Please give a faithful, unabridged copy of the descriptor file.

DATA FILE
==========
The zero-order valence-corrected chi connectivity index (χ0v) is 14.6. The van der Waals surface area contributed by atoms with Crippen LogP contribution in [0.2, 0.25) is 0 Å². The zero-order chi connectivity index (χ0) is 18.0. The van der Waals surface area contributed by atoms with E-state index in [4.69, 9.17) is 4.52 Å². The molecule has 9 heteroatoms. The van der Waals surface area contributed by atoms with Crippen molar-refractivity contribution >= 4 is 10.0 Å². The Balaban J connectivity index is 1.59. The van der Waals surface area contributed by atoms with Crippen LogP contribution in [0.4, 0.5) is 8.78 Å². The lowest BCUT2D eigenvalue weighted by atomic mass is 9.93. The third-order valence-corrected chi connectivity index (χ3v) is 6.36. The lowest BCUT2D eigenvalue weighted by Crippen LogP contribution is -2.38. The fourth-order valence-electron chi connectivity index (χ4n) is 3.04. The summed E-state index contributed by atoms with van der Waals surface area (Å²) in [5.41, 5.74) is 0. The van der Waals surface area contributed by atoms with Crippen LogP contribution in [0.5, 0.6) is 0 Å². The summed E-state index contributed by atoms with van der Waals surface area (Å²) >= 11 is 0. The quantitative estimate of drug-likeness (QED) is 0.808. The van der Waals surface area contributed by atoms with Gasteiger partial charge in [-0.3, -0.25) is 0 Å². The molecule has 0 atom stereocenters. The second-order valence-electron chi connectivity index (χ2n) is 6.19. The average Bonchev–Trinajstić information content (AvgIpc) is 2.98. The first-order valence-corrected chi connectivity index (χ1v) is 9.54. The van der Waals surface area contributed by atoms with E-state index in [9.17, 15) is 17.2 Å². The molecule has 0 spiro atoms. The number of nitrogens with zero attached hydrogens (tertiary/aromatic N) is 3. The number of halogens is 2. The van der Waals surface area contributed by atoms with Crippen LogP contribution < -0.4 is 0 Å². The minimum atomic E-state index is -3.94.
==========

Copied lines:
The zero-order valence-corrected chi connectivity index (χ0v) is 14.6. The van der Waals surface area contributed by atoms with Crippen LogP contribution in [0.2, 0.25) is 0 Å². The zero-order chi connectivity index (χ0) is 18.0. The van der Waals surface area contributed by atoms with E-state index in [4.69, 9.17) is 4.52 Å². The molecule has 9 heteroatoms. The van der Waals surface area contributed by atoms with Crippen molar-refractivity contribution >= 4 is 10.0 Å². The Balaban J connectivity index is 1.59. The van der Waals surface area contributed by atoms with Crippen LogP contribution in [0.4, 0.5) is 8.78 Å². The lowest BCUT2D eigenvalue weighted by atomic mass is 9.93. The third-order valence-corrected chi connectivity index (χ3v) is 6.36. The lowest BCUT2D eigenvalue weighted by Crippen LogP contribution is -2.38. The fourth-order valence-electron chi connectivity index (χ4n) is 3.04. The summed E-state index contributed by atoms with van der Waals surface area (Å²) in [5.41, 5.74) is 0. The van der Waals surface area contributed by atoms with Crippen LogP contribution in [0.5, 0.6) is 0 Å². The summed E-state index contributed by atoms with van der Waals surface area (Å²) >= 11 is 0. The quantitative estimate of drug-likeness (QED) is 0.808. The van der Waals surface area contributed by atoms with Gasteiger partial charge in [-0.3, -0.25) is 0 Å². The molecule has 0 atom stereocenters. The second-order valence-electron chi connectivity index (χ2n) is 6.19. The average Bonchev–Trinajstić information content (AvgIpc) is 2.98. The first-order valence-corrected chi connectivity index (χ1v) is 9.54. The van der Waals surface area contributed by atoms with E-state index in [9.17, 15) is 17.2 Å². The molecule has 0 spiro atoms. The number of nitrogens with zero attached hydrogens (tertiary/aromatic N) is 3. The number of halogens is 2. The van der Waals surface area contributed by atoms with Crippen LogP contribution < -0.4 is 0 Å². The minimum atomic E-state index is -3.94.